So, how do you know when you are going to ovulate.  There are several things you can do to determine when in you are ovulating.  They including:

  • Tracking your basal body temperature. When ovulation has occurred your basal body temperature will rise.  You will need to do this for a few months in order to determine when you typically ovulate during your cycle.  Remember, once you have ovulate you have a window of about 24 hours before you lose your chance of becoming pregnant that month.
  • Checking your cervical mucus.  This involves testing the consistency of the mucus around your cervix.  As you approach ovulation the consistency of your cervical mucus will change making it a more welcoming environment for sperm.   When you are most fertile (just about to ovulate) your cervical mucus will be of an egg white consistency.
  • Using an ovulation prediction kit.  These can be purchased at any pharmacy in the same aisle as home pregnancy kits.  These kits test the LH or luteinizing hormone in our urine.  The LH levels will go up the day before you ovulate.  These tests can be a bit expensive so you may want to try the other options first before trying out the ovulation prediction kits.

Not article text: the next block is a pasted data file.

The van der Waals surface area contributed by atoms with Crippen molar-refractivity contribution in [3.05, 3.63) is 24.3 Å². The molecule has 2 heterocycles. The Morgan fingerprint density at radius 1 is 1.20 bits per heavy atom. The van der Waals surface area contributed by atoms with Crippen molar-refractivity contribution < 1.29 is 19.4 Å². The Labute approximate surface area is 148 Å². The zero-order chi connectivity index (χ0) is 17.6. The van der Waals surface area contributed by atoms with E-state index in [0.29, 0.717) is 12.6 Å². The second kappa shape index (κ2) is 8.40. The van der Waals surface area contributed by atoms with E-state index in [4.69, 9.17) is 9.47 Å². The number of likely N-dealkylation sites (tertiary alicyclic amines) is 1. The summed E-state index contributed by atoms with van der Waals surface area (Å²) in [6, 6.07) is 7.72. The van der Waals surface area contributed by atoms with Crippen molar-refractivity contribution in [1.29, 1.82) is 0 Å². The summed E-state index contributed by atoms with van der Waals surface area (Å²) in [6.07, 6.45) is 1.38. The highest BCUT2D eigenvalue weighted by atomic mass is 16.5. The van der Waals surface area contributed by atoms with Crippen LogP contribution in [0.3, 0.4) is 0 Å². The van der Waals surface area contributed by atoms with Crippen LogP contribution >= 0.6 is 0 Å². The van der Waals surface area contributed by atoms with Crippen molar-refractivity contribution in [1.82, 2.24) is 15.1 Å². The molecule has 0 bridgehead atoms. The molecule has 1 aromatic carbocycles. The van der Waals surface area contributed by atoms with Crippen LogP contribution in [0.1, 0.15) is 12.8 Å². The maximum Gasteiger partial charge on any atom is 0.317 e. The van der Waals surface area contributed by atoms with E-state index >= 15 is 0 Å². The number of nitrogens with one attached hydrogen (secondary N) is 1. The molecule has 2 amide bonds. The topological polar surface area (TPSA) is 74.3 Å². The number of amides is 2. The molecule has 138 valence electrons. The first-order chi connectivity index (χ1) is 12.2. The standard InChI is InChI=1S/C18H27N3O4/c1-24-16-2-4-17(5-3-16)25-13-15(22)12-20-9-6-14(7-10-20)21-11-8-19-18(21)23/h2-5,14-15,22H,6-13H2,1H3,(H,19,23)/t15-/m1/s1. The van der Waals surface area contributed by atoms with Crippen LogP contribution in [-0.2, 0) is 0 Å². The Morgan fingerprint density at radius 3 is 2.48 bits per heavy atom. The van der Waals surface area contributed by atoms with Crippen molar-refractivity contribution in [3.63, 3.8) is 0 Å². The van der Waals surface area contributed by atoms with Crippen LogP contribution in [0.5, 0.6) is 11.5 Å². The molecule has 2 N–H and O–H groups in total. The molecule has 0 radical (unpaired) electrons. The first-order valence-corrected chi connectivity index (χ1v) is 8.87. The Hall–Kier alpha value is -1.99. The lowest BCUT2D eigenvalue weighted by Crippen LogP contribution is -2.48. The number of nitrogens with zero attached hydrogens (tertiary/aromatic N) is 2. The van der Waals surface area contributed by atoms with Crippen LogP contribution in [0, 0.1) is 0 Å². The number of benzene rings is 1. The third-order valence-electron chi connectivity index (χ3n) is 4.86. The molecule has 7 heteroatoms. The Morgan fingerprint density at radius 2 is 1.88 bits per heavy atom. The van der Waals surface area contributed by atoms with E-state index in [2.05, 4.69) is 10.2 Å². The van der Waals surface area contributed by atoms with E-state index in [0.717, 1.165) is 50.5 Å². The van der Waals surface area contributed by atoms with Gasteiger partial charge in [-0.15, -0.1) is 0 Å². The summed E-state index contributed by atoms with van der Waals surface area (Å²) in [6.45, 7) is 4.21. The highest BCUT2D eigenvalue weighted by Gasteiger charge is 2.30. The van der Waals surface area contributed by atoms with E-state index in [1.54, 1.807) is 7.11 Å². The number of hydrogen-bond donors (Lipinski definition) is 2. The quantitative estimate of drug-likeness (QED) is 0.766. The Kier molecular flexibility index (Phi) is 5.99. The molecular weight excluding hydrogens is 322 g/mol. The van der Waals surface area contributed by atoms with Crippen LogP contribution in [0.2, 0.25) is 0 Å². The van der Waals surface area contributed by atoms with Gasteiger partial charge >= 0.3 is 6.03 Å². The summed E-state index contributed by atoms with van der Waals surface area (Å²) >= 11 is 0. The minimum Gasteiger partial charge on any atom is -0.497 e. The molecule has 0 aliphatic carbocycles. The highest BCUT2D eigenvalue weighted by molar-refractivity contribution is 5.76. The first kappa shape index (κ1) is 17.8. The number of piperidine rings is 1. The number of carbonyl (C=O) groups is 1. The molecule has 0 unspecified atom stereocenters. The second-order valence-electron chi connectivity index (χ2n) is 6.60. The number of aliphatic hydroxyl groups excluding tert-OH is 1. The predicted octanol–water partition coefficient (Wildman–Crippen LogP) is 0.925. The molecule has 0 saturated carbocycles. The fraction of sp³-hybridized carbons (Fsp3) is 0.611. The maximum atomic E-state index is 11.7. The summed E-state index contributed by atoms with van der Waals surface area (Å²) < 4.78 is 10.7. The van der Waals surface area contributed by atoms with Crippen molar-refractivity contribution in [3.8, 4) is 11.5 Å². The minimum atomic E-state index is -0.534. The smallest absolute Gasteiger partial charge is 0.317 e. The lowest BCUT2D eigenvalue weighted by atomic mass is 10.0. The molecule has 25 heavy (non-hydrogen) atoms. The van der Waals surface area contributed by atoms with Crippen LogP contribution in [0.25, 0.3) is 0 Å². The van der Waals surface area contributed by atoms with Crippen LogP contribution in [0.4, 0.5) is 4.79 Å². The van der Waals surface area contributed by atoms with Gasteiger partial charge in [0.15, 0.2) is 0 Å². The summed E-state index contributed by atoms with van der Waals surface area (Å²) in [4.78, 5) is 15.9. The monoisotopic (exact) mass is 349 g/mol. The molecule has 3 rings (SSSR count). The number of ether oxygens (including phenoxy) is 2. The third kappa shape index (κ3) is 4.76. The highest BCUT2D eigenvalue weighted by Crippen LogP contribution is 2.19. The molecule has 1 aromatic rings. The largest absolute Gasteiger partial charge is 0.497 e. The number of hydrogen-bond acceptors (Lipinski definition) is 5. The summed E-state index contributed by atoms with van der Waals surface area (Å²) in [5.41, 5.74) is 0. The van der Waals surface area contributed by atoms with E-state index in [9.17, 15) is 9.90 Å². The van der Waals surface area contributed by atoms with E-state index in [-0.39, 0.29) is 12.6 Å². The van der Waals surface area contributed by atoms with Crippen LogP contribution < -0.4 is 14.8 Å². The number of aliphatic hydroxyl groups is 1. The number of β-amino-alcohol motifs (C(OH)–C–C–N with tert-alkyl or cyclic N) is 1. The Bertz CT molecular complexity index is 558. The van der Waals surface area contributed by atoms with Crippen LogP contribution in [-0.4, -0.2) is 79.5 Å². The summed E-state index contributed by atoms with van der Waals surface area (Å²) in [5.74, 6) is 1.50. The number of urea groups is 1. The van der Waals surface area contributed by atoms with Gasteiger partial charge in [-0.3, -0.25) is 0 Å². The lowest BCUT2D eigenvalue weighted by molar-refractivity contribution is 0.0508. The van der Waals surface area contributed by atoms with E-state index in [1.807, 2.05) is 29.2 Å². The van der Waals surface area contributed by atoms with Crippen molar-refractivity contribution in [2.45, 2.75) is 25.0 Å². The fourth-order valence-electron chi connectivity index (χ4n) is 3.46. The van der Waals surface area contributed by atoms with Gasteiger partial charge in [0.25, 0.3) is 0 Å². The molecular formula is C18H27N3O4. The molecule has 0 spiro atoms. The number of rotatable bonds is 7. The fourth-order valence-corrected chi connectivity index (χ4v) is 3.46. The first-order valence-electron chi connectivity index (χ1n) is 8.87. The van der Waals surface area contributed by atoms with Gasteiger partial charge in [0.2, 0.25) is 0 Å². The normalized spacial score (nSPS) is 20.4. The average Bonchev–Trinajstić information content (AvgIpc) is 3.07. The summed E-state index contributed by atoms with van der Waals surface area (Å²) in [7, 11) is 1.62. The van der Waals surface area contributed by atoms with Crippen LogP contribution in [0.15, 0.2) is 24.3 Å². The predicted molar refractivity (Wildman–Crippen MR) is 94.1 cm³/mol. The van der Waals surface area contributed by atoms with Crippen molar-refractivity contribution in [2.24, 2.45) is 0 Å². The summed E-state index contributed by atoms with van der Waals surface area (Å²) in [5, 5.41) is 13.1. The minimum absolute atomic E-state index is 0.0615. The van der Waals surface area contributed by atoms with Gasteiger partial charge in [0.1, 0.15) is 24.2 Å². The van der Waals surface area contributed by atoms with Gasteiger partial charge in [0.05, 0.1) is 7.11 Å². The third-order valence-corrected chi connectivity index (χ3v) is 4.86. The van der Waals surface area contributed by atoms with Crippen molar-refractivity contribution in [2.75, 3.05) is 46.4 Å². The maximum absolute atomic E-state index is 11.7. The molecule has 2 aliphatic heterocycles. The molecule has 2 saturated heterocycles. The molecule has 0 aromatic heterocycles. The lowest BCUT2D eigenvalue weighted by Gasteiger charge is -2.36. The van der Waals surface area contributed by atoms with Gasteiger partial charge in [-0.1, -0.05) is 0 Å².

85% of healthy, fertile couples will successfully become pregnant within 1 year of trying to conceive.  It is all about your timing and knowing your body.  If you know when you are going to ovulate you can plan to have sex around that time to help increase your odds.  Timing is everything.

If you have not become pregnant after 1 year (after 6 months if you are over 35) of trying talk to your doctor so they can work with you and determine if there may be some underlying fertility issue.

Trying to get pregnant with your second or subsequent child isn’t always as easy as it was the first time around.  Many couples find themselves faced with fertility issues when they try to grow their family, they find themselves suffering from secondary infertility.  Secondary infertility is defined, primarily, as the inability to conceive or carry a pregnancy to term after successfully having one or more children.  Millions of couples suffer from secondary infertility.  Although so many find themselves suffering through the inability to have another child they often don’t seek treatment or seek out the social support they need. They have a child already so noone wants to hear about their problems with infertility which causes couples to often suffer in silience with secondary infertility.